Signed at the time by a number of Nobel laureates in science, the 25-year-old open letter outlined that mankind is on a "collision course" with the natural word.
In the journal BioScience, the scientists, led by USA ecologist Professor William Ripple, said: "Humanity is now being given a second notice. we are jeopardising our future by not reining in our intense but geographically and demographically uneven material consumption and by not perceiving continued rapid population growth as a primary driver behind many ecological and even societal threats". "Humanity has failed to make sufficient progress in generally solving these foreseen environmental challenges, and alarmingly, majority are getting far worse".
"Some people might be tempted to dismiss this evidence and think we are just being alarmist", said Ripple.
Co-author Thomas Newsome, a research fellow at Deakin University and The University of Sydney, said he believed this was possibly the biggest number of signatories to any published scientific paper. Newsome says that on their first callout day, four months ago, they attracted almost 600 signatories.
The "World Scientists' Warning to Humanity: Second Notice", calls for action to avert irreversible damage to the planet.
"In this paper we look back on these trends and evaluate the subsequent human response by exploring the available data", Newsome said.
Today, scientists have taken grassroots action, with a scorecard showing that of nine areas only one has improved: our ozone.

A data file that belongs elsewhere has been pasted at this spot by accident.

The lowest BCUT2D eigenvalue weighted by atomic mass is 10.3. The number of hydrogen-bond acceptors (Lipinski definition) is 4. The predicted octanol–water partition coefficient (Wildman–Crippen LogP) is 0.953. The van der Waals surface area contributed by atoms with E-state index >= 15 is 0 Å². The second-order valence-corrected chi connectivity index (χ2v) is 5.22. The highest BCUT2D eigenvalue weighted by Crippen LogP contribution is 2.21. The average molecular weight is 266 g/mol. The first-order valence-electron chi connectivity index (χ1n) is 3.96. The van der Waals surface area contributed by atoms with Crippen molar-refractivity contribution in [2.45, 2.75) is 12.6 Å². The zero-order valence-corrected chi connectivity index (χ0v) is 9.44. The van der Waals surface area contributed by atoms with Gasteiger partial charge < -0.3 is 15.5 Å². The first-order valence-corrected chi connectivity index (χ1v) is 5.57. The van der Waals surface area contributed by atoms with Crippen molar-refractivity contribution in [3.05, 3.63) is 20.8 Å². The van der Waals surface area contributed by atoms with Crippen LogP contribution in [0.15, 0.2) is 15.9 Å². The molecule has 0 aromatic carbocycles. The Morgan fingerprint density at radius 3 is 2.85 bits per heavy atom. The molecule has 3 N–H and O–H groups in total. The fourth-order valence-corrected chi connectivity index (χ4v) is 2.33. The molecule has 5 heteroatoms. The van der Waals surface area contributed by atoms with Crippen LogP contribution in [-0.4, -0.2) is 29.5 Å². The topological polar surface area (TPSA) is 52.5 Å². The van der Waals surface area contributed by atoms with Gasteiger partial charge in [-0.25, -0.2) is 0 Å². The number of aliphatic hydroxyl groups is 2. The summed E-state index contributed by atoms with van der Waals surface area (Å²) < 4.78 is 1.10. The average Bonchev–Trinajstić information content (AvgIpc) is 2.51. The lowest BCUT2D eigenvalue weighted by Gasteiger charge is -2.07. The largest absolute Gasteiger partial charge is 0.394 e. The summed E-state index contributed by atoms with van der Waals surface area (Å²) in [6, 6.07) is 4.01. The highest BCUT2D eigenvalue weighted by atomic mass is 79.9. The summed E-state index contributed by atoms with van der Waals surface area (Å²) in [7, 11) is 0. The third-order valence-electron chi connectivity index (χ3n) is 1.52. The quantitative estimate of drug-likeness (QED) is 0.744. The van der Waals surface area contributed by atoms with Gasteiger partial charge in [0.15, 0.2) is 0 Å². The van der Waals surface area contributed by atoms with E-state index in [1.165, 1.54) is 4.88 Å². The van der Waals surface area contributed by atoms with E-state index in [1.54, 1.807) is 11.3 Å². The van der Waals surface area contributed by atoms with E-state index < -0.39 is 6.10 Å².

If the world doesn't act soon, there will be catastrophic biodiversity loss and untold amounts of human misery, the letter warns.
A large part of these environmental catastrophes are due to the rise in human population.
Over this time, human numbers have increased by 2 billion, or 35 percent.
"By failing to adequately limit population growth, reassess the role of an economy rooted in growth, reduce greenhouse gases, incentivize renewable energy, protect habitat, restore ecosystems, curb pollution, halt defaunation, and constrain invasive alien species, humanity is not taking the urgent steps needed to safeguard our imperiled biosphere", they write.
The new statement-a "Second Notice" to humanity-does acknowledge that there have been some positive steps forward, such as the drop in ozone depleters and advancements in reducing hunger since the 1992 warning. It lists what they consider the main dangers, including climate change, population growth, deforestation, species extinction, and loss of access to clean water, and highlights how terribly we are doing at tackling them. Just this month, measurements from satellites showed the hole in the ozone layer over Antarctica was the smallest it has been since 1988, according to scientists from NASA and NOAA. However, the article also reports that progress has been made in addressing some trends during this time.
Now researchers have issued the follow-up letter, spearheaded by ecologist William Ripple of Oregon State University, in a communique published in the journal BioScience on November 13.